Who Owns the Online Road?

“Net neutrality” refers to the idea that Internet service providers should treat all sources of data equally. There has been debate as to whether ISPs should be permitted to treat their own content preferentially, or allow certain content providers to pay for faster transmission, creating two tiers of web service. There is also a question as to whether these companies can block or create hurdles to reach content representing controversial points of view.

The New York Times reports, “The proposed rules of the online road would prevent fixed-line broadband providers like Comcast and Qwest from blocking access to sites and applications. The rules, however, would allow wireless companies more latitude in putting limits on access to services and applications.”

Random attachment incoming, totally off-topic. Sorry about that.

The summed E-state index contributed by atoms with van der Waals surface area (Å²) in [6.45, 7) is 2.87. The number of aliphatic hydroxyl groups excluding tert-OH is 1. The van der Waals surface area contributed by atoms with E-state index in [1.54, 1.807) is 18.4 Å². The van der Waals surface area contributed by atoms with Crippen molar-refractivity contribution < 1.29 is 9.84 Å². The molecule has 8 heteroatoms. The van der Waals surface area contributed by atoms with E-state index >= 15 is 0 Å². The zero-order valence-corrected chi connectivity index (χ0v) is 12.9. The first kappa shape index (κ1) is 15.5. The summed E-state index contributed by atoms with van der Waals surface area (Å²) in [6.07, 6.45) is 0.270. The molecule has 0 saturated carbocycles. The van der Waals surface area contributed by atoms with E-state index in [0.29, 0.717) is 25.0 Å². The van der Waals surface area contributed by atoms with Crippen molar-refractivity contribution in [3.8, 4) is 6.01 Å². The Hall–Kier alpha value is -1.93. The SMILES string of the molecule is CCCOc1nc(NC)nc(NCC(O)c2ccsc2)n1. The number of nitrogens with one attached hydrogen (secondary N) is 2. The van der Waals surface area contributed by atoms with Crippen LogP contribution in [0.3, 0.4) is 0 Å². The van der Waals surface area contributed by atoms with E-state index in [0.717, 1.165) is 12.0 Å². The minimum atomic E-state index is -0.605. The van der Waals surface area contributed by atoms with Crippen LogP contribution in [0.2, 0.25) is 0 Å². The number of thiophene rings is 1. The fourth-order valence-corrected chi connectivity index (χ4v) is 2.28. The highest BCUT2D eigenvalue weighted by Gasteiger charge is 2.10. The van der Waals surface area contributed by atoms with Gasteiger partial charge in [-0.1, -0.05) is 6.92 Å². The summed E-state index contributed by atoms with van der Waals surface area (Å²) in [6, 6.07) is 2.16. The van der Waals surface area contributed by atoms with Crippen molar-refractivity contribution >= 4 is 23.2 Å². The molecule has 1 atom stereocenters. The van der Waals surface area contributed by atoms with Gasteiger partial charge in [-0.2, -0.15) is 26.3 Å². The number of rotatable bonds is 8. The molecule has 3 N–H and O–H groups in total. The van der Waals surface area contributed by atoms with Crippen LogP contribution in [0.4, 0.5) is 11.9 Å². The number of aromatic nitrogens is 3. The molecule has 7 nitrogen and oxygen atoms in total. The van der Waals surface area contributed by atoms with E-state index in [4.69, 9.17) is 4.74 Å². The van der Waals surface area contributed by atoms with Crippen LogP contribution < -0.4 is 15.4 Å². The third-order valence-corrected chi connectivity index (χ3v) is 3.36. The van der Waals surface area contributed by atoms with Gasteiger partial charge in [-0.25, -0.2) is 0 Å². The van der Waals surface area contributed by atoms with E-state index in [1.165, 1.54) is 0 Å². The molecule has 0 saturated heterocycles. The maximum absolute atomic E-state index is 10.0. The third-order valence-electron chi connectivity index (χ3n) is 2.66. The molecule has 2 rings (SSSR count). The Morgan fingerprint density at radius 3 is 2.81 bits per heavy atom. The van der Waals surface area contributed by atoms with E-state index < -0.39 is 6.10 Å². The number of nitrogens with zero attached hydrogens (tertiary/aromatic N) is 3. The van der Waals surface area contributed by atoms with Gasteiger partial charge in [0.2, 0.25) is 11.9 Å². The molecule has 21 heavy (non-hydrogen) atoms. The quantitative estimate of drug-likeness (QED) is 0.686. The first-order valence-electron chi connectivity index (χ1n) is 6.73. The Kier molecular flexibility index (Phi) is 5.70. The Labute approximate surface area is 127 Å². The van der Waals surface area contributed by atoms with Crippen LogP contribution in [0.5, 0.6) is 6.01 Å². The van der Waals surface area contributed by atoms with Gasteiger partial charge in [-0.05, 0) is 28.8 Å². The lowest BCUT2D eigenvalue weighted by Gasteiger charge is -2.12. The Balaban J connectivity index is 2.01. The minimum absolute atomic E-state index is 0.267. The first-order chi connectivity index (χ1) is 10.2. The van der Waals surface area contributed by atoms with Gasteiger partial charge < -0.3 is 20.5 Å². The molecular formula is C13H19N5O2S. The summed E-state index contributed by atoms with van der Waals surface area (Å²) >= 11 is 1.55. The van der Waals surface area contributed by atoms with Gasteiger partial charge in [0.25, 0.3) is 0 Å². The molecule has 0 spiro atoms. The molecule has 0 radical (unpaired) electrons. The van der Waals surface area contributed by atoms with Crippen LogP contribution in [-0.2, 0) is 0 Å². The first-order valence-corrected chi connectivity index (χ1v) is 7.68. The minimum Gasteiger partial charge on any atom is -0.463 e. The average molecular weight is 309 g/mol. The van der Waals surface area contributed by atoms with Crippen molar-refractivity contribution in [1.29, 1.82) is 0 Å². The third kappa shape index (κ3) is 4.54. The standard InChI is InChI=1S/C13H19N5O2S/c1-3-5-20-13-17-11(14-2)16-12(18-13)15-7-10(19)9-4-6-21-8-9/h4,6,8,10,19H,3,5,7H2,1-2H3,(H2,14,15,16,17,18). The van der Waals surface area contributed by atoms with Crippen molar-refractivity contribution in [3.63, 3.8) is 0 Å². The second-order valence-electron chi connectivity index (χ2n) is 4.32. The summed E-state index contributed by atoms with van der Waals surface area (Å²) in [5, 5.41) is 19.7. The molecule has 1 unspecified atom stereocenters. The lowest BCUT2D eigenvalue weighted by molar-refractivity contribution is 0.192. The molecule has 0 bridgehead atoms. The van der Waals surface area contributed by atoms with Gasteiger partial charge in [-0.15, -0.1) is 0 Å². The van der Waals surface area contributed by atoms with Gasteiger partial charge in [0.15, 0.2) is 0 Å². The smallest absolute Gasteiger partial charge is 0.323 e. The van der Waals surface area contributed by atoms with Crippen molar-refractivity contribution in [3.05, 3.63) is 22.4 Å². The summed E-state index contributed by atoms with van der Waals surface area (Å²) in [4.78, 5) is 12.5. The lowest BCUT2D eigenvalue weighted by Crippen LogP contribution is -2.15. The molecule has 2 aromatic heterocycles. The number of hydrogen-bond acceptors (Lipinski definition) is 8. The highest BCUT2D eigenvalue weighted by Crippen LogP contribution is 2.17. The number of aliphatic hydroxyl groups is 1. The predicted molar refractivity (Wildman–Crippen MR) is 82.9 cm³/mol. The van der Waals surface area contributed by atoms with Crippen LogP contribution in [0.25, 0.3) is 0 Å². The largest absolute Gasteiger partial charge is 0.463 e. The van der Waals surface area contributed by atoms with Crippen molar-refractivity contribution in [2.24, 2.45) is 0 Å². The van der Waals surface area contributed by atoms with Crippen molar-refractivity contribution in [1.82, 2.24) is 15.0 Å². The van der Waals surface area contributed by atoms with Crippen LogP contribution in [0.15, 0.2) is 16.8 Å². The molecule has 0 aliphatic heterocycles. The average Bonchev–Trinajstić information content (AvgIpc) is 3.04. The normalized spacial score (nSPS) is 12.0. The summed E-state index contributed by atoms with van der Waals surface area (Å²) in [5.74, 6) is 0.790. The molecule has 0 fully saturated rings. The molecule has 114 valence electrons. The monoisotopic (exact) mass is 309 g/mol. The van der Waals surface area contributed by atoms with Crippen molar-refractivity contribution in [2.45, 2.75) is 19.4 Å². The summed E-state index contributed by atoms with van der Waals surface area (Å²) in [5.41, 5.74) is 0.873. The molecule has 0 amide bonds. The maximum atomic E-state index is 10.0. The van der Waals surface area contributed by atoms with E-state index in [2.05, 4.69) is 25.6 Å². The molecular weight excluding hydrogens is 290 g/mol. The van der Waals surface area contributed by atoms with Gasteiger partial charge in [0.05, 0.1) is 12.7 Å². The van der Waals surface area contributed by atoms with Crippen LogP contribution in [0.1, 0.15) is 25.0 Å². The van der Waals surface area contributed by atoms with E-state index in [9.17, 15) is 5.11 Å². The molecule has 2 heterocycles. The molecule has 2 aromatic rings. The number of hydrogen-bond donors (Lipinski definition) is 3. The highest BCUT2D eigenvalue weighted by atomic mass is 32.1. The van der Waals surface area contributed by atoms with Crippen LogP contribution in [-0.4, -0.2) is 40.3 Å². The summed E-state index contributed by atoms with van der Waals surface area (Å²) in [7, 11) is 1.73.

A two-tiered web is one in which powerful companies have the ability to play favorites. Major corporations with deep pockets could purchase higher speed service to transmit their own content, while consumers would lack those resources. Some say a two-tiered Internet would bring consumer connections to a crawl. While there probably will be some abuses, I’m sure that if this happens, these abuses will come to light relatively quickly.

What has many up in arms has been the broadband carriers’ attempt to block websites or applications. In some cases those sites may compete with the carrier, or they may be a drain on resources, such as with torrent downloading sites. It doesn’t look like carriers will be allowed to block anything, but this battle is just beginning.

Robert Siciliano, personal security expert contributor to Just Ask Gemalto, discusses the possibility of an internet crash on Fox Boston. Disclosures

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